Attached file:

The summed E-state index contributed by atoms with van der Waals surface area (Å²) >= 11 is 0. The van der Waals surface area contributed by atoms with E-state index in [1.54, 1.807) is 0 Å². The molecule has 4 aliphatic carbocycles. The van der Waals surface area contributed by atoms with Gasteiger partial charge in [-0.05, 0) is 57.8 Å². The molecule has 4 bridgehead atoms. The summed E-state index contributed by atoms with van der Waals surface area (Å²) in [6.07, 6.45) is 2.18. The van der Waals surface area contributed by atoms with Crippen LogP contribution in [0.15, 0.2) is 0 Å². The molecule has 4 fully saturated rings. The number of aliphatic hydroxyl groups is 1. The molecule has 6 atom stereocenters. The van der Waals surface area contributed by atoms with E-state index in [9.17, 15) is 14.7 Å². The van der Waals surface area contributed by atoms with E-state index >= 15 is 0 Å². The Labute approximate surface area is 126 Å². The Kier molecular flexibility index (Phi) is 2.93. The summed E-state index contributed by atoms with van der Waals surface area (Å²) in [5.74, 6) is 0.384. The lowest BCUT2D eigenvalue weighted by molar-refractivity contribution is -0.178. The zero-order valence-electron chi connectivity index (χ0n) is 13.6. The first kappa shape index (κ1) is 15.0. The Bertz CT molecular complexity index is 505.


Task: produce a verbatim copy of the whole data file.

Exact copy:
The summed E-state index contributed by atoms with van der Waals surface area (Å²) >= 11 is 0. The van der Waals surface area contributed by atoms with E-state index in [1.54, 1.807) is 0 Å². The molecule has 4 aliphatic carbocycles. The van der Waals surface area contributed by atoms with Gasteiger partial charge in [-0.05, 0) is 57.8 Å². The molecule has 4 bridgehead atoms. The summed E-state index contributed by atoms with van der Waals surface area (Å²) in [6.07, 6.45) is 2.18. The van der Waals surface area contributed by atoms with Crippen LogP contribution in [0.15, 0.2) is 0 Å². The molecule has 4 fully saturated rings. The number of aliphatic hydroxyl groups is 1. The molecule has 6 atom stereocenters. The van der Waals surface area contributed by atoms with E-state index in [9.17, 15) is 14.7 Å². The van der Waals surface area contributed by atoms with E-state index >= 15 is 0 Å². The Labute approximate surface area is 126 Å². The Kier molecular flexibility index (Phi) is 2.93. The summed E-state index contributed by atoms with van der Waals surface area (Å²) in [5.74, 6) is 0.384. The lowest BCUT2D eigenvalue weighted by molar-refractivity contribution is -0.178. The zero-order valence-electron chi connectivity index (χ0n) is 13.6. The first kappa shape index (κ1) is 15.0. The Bertz CT molecular complexity index is 505.